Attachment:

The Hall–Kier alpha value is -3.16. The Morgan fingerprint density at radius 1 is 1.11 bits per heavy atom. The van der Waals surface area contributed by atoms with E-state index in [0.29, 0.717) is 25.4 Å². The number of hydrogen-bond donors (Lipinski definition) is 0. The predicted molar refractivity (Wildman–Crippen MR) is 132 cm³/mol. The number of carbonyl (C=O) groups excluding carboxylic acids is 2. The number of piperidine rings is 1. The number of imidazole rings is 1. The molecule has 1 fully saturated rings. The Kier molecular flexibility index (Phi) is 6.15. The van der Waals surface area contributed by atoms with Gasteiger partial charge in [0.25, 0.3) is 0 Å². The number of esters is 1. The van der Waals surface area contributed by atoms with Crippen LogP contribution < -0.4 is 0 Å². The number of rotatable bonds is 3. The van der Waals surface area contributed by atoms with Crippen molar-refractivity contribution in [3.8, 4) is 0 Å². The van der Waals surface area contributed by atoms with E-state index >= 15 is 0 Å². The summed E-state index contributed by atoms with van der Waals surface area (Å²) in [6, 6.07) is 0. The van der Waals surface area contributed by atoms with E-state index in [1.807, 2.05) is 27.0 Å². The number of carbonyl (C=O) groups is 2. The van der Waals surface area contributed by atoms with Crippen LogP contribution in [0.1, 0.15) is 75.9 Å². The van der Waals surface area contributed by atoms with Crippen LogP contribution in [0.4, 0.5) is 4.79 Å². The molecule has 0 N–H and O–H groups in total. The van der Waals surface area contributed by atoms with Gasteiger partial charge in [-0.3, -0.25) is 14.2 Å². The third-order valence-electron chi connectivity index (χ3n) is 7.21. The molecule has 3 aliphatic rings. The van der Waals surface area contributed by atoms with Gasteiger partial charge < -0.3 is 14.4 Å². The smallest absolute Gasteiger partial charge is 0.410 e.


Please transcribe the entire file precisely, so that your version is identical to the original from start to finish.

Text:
The Hall–Kier alpha value is -3.16. The Morgan fingerprint density at radius 1 is 1.11 bits per heavy atom. The van der Waals surface area contributed by atoms with E-state index in [0.29, 0.717) is 25.4 Å². The number of hydrogen-bond donors (Lipinski definition) is 0. The predicted molar refractivity (Wildman–Crippen MR) is 132 cm³/mol. The number of carbonyl (C=O) groups excluding carboxylic acids is 2. The number of piperidine rings is 1. The number of imidazole rings is 1. The molecule has 1 fully saturated rings. The Kier molecular flexibility index (Phi) is 6.15. The van der Waals surface area contributed by atoms with Gasteiger partial charge in [0.25, 0.3) is 0 Å². The number of esters is 1. The van der Waals surface area contributed by atoms with Crippen LogP contribution < -0.4 is 0 Å². The number of rotatable bonds is 3. The van der Waals surface area contributed by atoms with Crippen molar-refractivity contribution in [3.8, 4) is 0 Å². The van der Waals surface area contributed by atoms with E-state index >= 15 is 0 Å². The summed E-state index contributed by atoms with van der Waals surface area (Å²) in [6, 6.07) is 0. The van der Waals surface area contributed by atoms with E-state index in [1.807, 2.05) is 27.0 Å². The number of carbonyl (C=O) groups is 2. The van der Waals surface area contributed by atoms with Crippen LogP contribution in [0.1, 0.15) is 75.9 Å². The van der Waals surface area contributed by atoms with Crippen LogP contribution in [0.4, 0.5) is 4.79 Å². The molecule has 0 N–H and O–H groups in total. The van der Waals surface area contributed by atoms with Gasteiger partial charge in [-0.3, -0.25) is 14.2 Å². The third-order valence-electron chi connectivity index (χ3n) is 7.21. The molecule has 3 aliphatic rings. The van der Waals surface area contributed by atoms with Gasteiger partial charge < -0.3 is 14.4 Å². The smallest absolute Gasteiger partial charge is 0.410 e.